To what extent does your profession present challenges and opportunities for balancing work and family?

Whilst the accredited professionals in our profession are almost two third male, 77 % of the people entering the profession (as accountants or tax associates) are female. These are the potential accredited professionals of tomorrow. But today this quota is somehow not yet represented in the executive and leading level of tax advisers companies. Even if part time working and flexible working time are possible and become more and more common we need to make the professional level more attractive to women.

3. Quality Control and consumer protection

What is the USP?

The USP of tax advisers is to offer integrated advisory services for private individuals as well as for undertakings. Tax advisers do have an extraordinary knowledge of tax, heritage and corporate law, of business administration, controlling and investment theory. So tax advisers are in the position to provide timely information and ad hoc advisory to the full extent whenever it is needed.

Do you think that if your profession were not subject to existing regulation it would be practised to the same standard, or better, in terms of quality, consumer protection, initial and further professional training, and social responsibility?

To the reason that German tax laws are so extensive, we believe that less regulation would lead to a strong uncertainty regarding the knowledge of the service provider. Especially tax advisory services are strongly linked to the national tax law. This explains why in Germany permanent services may only be provided by persons who passed the German exam of tax advisers, auditors or lawyers and have got the professional title. So the possibility of offering tax advisory services without proven knowledge in German tax law would lead to a lower quality level and a loose of trust in the counsels.
Even in questions of professional indemnity insurance a reduction of the regulation could lead to less consumer protection. We believe that having a professional indemnity assurance should be in the interest and an indication for the accountability of the tax adviser. But without a legal obligation there would surely be some who want to avoid these costs.
Having a look of social responsibility of tax advisers we believe that having access to legal services (like tax advising) within a moderate distance is one part of the right of legal assistance and representation. Some regulation ensures coverage of the rural areas as well. As we have mentioned before most of German tax advisers are working as sole practitioners what helps a broad coverage.
We believe that the abolition of the fee regulation and of the ban of outside ownership would lead to a higher market concentration and therefore to a concentration of service providers in cities and metropolitan areas.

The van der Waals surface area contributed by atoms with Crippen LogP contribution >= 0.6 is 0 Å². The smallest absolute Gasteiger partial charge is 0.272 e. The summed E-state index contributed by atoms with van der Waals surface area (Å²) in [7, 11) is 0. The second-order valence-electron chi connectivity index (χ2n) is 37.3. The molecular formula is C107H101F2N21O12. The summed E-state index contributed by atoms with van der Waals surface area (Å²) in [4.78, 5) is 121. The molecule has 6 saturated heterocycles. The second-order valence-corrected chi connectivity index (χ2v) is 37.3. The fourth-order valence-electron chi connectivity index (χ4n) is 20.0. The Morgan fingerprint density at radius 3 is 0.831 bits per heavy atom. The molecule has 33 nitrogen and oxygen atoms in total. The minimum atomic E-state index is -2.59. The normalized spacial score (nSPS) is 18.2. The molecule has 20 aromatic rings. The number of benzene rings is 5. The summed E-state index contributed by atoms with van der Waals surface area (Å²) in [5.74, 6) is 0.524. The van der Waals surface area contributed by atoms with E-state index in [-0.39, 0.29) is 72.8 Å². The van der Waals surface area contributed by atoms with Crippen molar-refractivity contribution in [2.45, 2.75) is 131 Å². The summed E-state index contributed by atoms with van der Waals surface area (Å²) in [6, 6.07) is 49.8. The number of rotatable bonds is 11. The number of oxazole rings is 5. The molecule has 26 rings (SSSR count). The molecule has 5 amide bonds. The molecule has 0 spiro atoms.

Is your profession based on a special form of trust? Is this particularly formalized and protected, and is it linked to natural persons?

There is a special form of mutual trust between the tax adviser and his client. This trust is protected by law in two ways: The obligation to confidentiality is codified in the professional affairs act for tax advisers, a violation can be considered a criminal offence and punished by criminal law. The second way that protects the mutual trust between the two parties is the right of the tax advisor to refuse to give evidence regarding nearly every information he gets during the contractual relationship. These laws are not restricted to natural persons.

Does your profession require special knowledge or a particular qualification? What role does a knowledge edge play in the practice of your profession? How is further training organised in your profession? How should it be organised?

The use of the professional title “Steuerberater” and the exercise of tax advisory activities require a particular qualification. To qualify for the profession practical training in the field of tax or accounting is needed. The amount of training depends on the academic level of the person and ranges from 10 years (without academic background) and 2 years (with a masters degree). Candidates have to pass a qualifying exam that consists of three parts containing tax laws, accounting and procedural law.
Continues training is codified in the law of the tax advisors, but there is no minimum amount of training that has to be done, the amount of training lies in the personal responsibility of every tax adviser. Experience shows that German Tax Advisers and Auditors improve their skills in trainings in many 10,000 cases a year. The associations play an important role by providing up-to-date training possibilities.
A knowledge edge can be gained by practical experience and special training. To use a signaling effect, one can do a specialization to a certified advisor (“Fachberater”), which is offered by the chamber (Certified Adviser for international tax Law and Certified Advisor for tariffs and excise taxes) or the association of tax advisors (Certified Adviser for rating; Certified Adviser for restructuring and insolvency; Certified Adviser for execution of wills and administration of estates; Certified adviser for business transfer; Certified Adviser for international Accounting; Certified Adviser for Controlling and finance management and Certified Adviser for mediation).